From a broad perspective, elimination and dispersal are parts of the population-level
long-distance motile behavior. This Section is based on the work in [7]. As this paper
concentrate on applying the new method to fuzzy PID design an in-depth discussion
over the bacterial foraging strategy is not given here. The detailed mathematical deri-
vations as well as theoretical aspect of this new concept are presented in [7]. The
overall flowchart is shown in Fig. 2.
To evaluate the controller performance and get the satisfied transient dynamic, the
cost function includes not only the four main transient performance indices, overshoot,
rise time, settling time and cumulative error, but also the quadratic term of control input
to avoid that the control energy became too big. The cost function is designed as

J =1 ∫ 0
[ω1te 2 (t ) + ω 2u 2 (t )]dt + ω3t r + ω4σ + ω5t s (8)

where e(t) is the system error, u(t) is the controller input,tr is the rise time, σ is the
maximal overshoot, t s is the settling time with 5% error band, ω1 , ω2 , ω3 , ω4 , ω5 are
weighting coefficients. This research has picked the weighting coefficients
ωi = 0.2, i = 1,2, … ,5 to cover all the performance indices completely.

STA RT 1

choose P , S , N c , N s , N re ,
N ed , Ped , C ( i ) ∈ R S tumble Δ (i ) ∈ R P i = 1, 2 , ,S
set i = 1, j = 1
pick d att ( h rep ), ω att , ω rep
chemotaxis and swarming
initial value θ i ∈ R S
N
i=i+1 i=S
set j = k = l = 1 Y
N
j=j+1 j=Nc
J (i , j , k , l ) = J ( i , j , k , l ) Y
+ J cc (θ i ( j , k , l ), P ( j , k , l )) reproduction
N
i
J last i = 1,2 , ,S j=1, k=k+1 k=Nre
Y
elimination and dispersal
1
N
j=1, k=1, l=l+1 l=Ned
Y
find best J last

END

Fig. 2. The overall flowchart of BFOS


846 H.-C. Chen

4 Simulations and Discussion

Fig. 3 shows the schematic of the controlled AMB system. It consists of a levitated
object (rotor) and a pair of opposing E-shaped controlled-PM electromagnets with coil
winding. An attraction force acts between each pair of hybrid magnet and extremity of
the rotor. The attractive force each electromagnet exerts on the levitated object is
proportional to the square of the current in each coil and is inversely dependent on the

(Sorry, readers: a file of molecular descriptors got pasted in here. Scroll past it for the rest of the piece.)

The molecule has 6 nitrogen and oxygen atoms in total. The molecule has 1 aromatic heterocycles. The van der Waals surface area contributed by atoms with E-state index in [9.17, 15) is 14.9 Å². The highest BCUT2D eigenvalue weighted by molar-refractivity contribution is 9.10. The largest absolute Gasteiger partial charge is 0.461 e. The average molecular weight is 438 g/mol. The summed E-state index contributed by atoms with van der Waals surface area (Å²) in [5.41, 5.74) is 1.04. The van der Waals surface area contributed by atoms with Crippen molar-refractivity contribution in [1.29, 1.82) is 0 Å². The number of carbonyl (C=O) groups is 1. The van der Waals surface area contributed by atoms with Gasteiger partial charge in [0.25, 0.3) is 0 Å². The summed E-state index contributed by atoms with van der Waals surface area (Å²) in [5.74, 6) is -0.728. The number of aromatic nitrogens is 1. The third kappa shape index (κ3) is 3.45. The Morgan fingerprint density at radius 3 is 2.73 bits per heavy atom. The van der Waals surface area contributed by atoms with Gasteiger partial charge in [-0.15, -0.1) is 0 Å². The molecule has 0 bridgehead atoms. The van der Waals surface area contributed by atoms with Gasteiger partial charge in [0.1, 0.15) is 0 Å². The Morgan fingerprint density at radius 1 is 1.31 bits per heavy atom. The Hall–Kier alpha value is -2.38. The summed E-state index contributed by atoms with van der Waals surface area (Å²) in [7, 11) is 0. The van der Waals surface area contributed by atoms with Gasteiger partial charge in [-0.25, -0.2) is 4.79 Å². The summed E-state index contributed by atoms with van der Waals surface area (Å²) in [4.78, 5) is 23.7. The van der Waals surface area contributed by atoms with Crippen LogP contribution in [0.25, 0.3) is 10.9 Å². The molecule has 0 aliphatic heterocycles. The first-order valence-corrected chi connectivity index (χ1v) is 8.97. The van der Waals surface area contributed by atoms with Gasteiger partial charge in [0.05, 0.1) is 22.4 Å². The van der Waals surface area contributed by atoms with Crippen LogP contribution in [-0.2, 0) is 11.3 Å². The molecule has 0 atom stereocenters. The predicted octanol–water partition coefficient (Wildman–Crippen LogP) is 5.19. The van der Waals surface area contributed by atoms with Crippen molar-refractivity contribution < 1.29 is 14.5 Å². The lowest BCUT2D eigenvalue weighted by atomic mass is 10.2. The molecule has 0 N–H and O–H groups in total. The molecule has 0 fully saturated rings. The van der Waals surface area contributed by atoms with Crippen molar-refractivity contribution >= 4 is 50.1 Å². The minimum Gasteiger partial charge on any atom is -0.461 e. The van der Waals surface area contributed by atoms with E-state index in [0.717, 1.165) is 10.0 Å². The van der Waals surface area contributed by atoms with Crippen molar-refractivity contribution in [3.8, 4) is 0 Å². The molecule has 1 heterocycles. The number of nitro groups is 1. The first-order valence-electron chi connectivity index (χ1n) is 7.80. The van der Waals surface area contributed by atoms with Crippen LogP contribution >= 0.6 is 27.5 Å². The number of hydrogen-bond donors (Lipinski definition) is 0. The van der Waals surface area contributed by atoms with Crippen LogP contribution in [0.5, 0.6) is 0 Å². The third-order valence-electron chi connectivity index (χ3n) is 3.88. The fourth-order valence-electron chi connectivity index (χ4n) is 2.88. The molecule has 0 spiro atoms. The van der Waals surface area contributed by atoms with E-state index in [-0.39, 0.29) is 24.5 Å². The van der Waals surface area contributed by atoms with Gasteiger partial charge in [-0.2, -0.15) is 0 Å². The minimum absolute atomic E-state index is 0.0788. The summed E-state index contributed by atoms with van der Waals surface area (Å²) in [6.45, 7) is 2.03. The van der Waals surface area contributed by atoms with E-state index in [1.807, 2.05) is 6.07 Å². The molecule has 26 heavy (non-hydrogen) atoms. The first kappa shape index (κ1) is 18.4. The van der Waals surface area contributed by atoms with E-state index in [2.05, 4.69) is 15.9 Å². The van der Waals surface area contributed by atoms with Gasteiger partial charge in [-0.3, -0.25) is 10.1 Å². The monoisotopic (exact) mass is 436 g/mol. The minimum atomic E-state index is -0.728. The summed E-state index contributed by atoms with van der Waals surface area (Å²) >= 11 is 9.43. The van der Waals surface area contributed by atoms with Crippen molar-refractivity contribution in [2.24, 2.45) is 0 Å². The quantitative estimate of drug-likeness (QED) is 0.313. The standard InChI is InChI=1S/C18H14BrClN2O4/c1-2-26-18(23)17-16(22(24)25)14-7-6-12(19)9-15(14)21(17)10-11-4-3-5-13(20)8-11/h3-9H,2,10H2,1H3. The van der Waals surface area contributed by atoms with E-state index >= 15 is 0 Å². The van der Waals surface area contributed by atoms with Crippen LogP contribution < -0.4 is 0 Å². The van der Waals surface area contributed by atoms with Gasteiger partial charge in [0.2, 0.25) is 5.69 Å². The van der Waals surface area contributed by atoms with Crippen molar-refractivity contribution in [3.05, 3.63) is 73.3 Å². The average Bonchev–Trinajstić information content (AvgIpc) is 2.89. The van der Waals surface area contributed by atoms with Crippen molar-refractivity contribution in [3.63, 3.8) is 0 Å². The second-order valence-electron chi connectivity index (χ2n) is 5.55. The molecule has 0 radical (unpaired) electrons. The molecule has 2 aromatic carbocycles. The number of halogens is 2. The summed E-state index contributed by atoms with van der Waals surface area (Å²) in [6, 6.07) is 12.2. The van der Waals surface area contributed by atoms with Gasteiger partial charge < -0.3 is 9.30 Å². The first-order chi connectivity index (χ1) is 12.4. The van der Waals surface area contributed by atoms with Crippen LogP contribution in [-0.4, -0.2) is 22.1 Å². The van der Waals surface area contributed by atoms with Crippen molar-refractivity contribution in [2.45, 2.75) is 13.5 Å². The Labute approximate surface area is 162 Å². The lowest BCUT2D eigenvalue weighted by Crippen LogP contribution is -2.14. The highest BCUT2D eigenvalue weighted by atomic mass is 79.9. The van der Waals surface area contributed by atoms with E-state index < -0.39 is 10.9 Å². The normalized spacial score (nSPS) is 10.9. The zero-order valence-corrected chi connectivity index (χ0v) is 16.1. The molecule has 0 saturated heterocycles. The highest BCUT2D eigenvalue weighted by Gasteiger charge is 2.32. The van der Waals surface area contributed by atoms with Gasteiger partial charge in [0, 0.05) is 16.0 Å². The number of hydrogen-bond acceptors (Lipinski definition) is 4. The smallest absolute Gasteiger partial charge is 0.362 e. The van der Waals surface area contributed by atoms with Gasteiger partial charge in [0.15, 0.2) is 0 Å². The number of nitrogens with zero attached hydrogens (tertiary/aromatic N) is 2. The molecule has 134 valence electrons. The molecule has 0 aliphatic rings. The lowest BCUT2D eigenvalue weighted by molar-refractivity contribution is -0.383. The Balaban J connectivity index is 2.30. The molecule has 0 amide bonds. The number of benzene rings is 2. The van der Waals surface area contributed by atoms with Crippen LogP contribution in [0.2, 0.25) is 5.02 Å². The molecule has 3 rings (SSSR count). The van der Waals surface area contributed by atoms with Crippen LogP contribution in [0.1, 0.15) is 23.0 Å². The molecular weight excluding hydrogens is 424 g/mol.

square of the gap. The entire system becomes only one degree of freedom of one axis,
namely the axial position. Assuming a minimum distance to the length of the axis, the
two attraction forces assure the restriction of radial motions of the axis in a stable way.
The rotor position in axial direction is controlled by a closed loop control system,
which is composed of a non-contact type gap sensor, a fuzzy PID controller and an
electromagnetic actuator (power amplifier). This control is necessary since it is im-
possible to reach the equilibrium only by permanent magnets.
The rotor with mass m is suspended. Two attraction forces F1 and F2 are produced
by the hybrid magnets. The applied voltage E from power amplifier to the coil will
generate a current i which is necessary only when the system is subjected to an external
disturbance w. Equations governing the dynamics of the system, linearized at the op-
eration point (y=yo, i=0), are

E lectro m agn et
Pow er
A m plifier

P erm anent
M agnet
Rotor
Fu zzy PID
C ontroller

G ap
Sensor

Input Signal
B ase

Fig. 3. The schematic of the controlled AMB system

⎡Δy ⎤ ⎡ 0 1 0 ⎤ ⎡Δy ⎤ ⎡0⎤ ⎡0⎤


d ⎢ ⎥ ⎢
Δy = a21 0 a23 ⎥⎥ ⎢⎢Δy ⎥⎥ + ⎢⎢0⎥⎥ E + ⎢⎢d ⎥⎥ w (9)
dt ⎢ ⎥ ⎢
⎢⎣ Δi ⎥⎦ ⎢⎣ 0 a32 a33 ⎥⎦ ⎢⎣ Δi ⎥⎦ ⎢⎣b⎥⎦ ⎢⎣ 0 ⎥⎦
where

1 ∂ ΔF 1 ∂ ΔF N ∂ Δφ
a21 = , a23 = , a32 = − (10)
m ∂y m ∂ Δi L ∂y
Bacterial Foraging Based Optimization Design of Fuzzy PID Controllers 847

R 1 1 ∂ Δφ
a33 = − , b= , d = , L=N (11)